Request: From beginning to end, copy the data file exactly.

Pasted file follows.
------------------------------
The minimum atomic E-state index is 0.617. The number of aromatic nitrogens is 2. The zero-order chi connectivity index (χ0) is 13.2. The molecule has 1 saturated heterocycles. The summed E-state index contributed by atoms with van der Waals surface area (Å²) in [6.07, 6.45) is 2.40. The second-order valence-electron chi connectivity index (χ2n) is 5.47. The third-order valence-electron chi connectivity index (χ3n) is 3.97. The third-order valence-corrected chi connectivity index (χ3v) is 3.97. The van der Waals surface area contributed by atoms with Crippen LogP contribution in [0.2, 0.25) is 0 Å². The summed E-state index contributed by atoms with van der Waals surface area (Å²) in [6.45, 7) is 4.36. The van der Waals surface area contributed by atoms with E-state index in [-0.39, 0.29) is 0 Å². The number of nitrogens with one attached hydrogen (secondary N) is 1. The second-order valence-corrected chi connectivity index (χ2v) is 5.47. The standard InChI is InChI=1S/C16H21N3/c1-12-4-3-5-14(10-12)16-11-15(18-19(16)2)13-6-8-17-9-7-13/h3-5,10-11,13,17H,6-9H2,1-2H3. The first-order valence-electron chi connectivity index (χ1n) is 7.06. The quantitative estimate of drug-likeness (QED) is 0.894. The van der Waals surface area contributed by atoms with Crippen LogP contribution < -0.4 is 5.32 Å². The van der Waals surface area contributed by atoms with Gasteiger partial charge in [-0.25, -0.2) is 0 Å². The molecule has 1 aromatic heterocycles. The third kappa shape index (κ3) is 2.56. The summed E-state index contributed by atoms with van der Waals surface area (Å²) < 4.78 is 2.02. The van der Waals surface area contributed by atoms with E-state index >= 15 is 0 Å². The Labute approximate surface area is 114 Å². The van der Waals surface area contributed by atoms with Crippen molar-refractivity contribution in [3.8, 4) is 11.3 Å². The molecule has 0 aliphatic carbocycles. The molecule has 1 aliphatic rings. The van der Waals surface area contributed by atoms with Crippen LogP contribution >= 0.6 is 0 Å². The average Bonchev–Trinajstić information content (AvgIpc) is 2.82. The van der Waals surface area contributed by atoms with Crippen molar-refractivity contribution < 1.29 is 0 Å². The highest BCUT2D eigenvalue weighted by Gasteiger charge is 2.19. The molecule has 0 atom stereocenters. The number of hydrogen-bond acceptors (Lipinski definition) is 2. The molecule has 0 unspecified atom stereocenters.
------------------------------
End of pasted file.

The minimum atomic E-state index is 0.617. The number of aromatic nitrogens is 2. The zero-order chi connectivity index (χ0) is 13.2. The molecule has 1 saturated heterocycles. The summed E-state index contributed by atoms with van der Waals surface area (Å²) in [6.07, 6.45) is 2.40. The second-order valence-electron chi connectivity index (χ2n) is 5.47. The third-order valence-electron chi connectivity index (χ3n) is 3.97. The third-order valence-corrected chi connectivity index (χ3v) is 3.97. The van der Waals surface area contributed by atoms with Crippen LogP contribution in [0.2, 0.25) is 0 Å². The summed E-state index contributed by atoms with van der Waals surface area (Å²) in [6.45, 7) is 4.36. The van der Waals surface area contributed by atoms with E-state index in [-0.39, 0.29) is 0 Å². The number of nitrogens with one attached hydrogen (secondary N) is 1. The second-order valence-corrected chi connectivity index (χ2v) is 5.47. The standard InChI is InChI=1S/C16H21N3/c1-12-4-3-5-14(10-12)16-11-15(18-19(16)2)13-6-8-17-9-7-13/h3-5,10-11,13,17H,6-9H2,1-2H3. The first-order valence-electron chi connectivity index (χ1n) is 7.06. The quantitative estimate of drug-likeness (QED) is 0.894. The van der Waals surface area contributed by atoms with Crippen LogP contribution < -0.4 is 5.32 Å². The van der Waals surface area contributed by atoms with Gasteiger partial charge in [-0.25, -0.2) is 0 Å². The molecule has 1 aromatic heterocycles. The third kappa shape index (κ3) is 2.56. The summed E-state index contributed by atoms with van der Waals surface area (Å²) < 4.78 is 2.02. The van der Waals surface area contributed by atoms with E-state index >= 15 is 0 Å². The Labute approximate surface area is 114 Å². The van der Waals surface area contributed by atoms with Crippen molar-refractivity contribution in [3.8, 4) is 11.3 Å². The molecule has 0 aliphatic carbocycles. The molecule has 1 aliphatic rings. The van der Waals surface area contributed by atoms with Crippen LogP contribution >= 0.6 is 0 Å². The average Bonchev–Trinajstić information content (AvgIpc) is 2.82. The van der Waals surface area contributed by atoms with Crippen molar-refractivity contribution < 1.29 is 0 Å². The highest BCUT2D eigenvalue weighted by Gasteiger charge is 2.19. The molecule has 0 atom stereocenters. The number of hydrogen-bond acceptors (Lipinski definition) is 2. The molecule has 0 unspecified atom stereocenters.